fluorine


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fluor·ine

 (flo͝or′ēn′, -ĭn, flôr′-)
n. Symbol F
A pale-yellow, highly corrosive, poisonous, gaseous halogen element, the most electronegative and most reactive of all the elements, existing as a diatomic gas (F2) and used in a wide variety of industrially important compounds. Atomic number 9; atomic weight 18.9984; melting point -219.67°C; boiling point -188.12°C; specific gravity of liquid 1.50 (at boiling point); valence 1. See Periodic Table.
American Heritage® Dictionary of the English Language, Fifth Edition. Copyright © 2016 by Houghton Mifflin Harcourt Publishing Company. Published by Houghton Mifflin Harcourt Publishing Company. All rights reserved.

fluorine

(ˈflʊəriːn) or

fluorin

n
(Elements & Compounds) a toxic pungent pale yellow gas of the halogen group that is the most electronegative and reactive of all the elements, occurring principally in fluorspar and cryolite: used in the production of uranium, fluorocarbons, and other chemicals. Symbol: F; atomic no: 9; atomic wt: 18.9984032; valency: 1; density: 1.696 kg/m3; relative density: 1.108; freezing pt: –219.62°C; boiling pt: –188.13°C
Collins English Dictionary – Complete and Unabridged, 12th Edition 2014 © HarperCollins Publishers 1991, 1994, 1998, 2000, 2003, 2006, 2007, 2009, 2011, 2014

fluor•ine

(ˈflʊər in, -ɪn, ˈflɔr-, ˈfloʊr-)

n.
the most reactive nonmetallic element, a pale yellow, corrosive, toxic gas that occurs combined, esp. in fluorite. Symbol: F; at. wt.: 18.9984; at. no.: 9.
[1813; < French]
Random House Kernerman Webster's College Dictionary, © 2010 K Dictionaries Ltd. Copyright 2005, 1997, 1991 by Random House, Inc. All rights reserved.

fluor·ine

(flo͝or′ēn′)
Symbol F A pale-yellow, poisonous, gaseous halogen element that is highly corrosive. It is used to separate certain isotopes of uranium and to make refrigerants and high-temperature plastics. It is also added in fluoride form to the water supply to prevent tooth decay. Atomic number 9. See Periodic Table.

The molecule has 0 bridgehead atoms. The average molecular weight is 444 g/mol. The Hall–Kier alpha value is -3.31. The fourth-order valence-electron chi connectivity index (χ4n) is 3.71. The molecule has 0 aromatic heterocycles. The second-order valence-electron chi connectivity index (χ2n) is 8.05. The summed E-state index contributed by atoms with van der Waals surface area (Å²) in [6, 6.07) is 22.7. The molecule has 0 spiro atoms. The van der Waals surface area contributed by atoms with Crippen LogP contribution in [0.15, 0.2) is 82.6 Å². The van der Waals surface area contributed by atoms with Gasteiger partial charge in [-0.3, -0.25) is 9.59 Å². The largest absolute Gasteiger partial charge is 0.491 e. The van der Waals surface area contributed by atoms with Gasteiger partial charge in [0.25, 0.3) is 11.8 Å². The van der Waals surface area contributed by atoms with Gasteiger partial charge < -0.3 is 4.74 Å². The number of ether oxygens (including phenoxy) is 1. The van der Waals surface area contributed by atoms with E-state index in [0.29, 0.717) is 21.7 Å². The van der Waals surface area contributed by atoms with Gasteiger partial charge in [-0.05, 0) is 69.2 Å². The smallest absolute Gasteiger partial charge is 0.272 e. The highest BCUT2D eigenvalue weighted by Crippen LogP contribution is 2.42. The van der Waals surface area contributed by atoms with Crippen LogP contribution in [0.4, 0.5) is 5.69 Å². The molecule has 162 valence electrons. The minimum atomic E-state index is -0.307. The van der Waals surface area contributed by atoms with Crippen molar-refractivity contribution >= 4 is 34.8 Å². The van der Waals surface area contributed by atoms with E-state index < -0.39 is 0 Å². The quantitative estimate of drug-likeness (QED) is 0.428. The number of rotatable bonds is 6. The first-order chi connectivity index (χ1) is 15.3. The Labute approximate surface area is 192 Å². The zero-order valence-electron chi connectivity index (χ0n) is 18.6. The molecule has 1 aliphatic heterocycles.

The American Heritage® Student Science Dictionary, Second Edition. Copyright © 2014 by Houghton Mifflin Harcourt Publishing Company. Published by Houghton Mifflin Harcourt Publishing Company. All rights reserved.
ThesaurusAntonymsRelated WordsSynonymsLegend:
Noun1.fluorine - a nonmetallic univalent element belonging to the halogensfluorine - a nonmetallic univalent element belonging to the halogens; usually a yellow irritating toxic flammable gas; a powerful oxidizing agent; recovered from fluorite or cryolite or fluorapatite
chemical element, element - any of the more than 100 known substances (of which 92 occur naturally) that cannot be separated into simpler substances and that singly or in combination constitute all matter
cryolite, Greenland spar - a white mineral consisting of fluorides of aluminum and sodium; a source of fluorine
fluorapatite - a form of apatite in which fluorine predominates over chlorine
fluor, fluorite, fluorspar - a soft mineral (calcium fluoride) that is fluorescent in ultraviolet light; chief source of fluorine
gas - a fluid in the gaseous state having neither independent shape nor volume and being able to expand indefinitely
halogen - any of five related nonmetallic elements (fluorine or chlorine or bromine or iodine or astatine) that are all monovalent and readily form negative ions
Based on WordNet 3.0, Farlex clipart collection. © 2003-2012 Princeton University, Farlex Inc.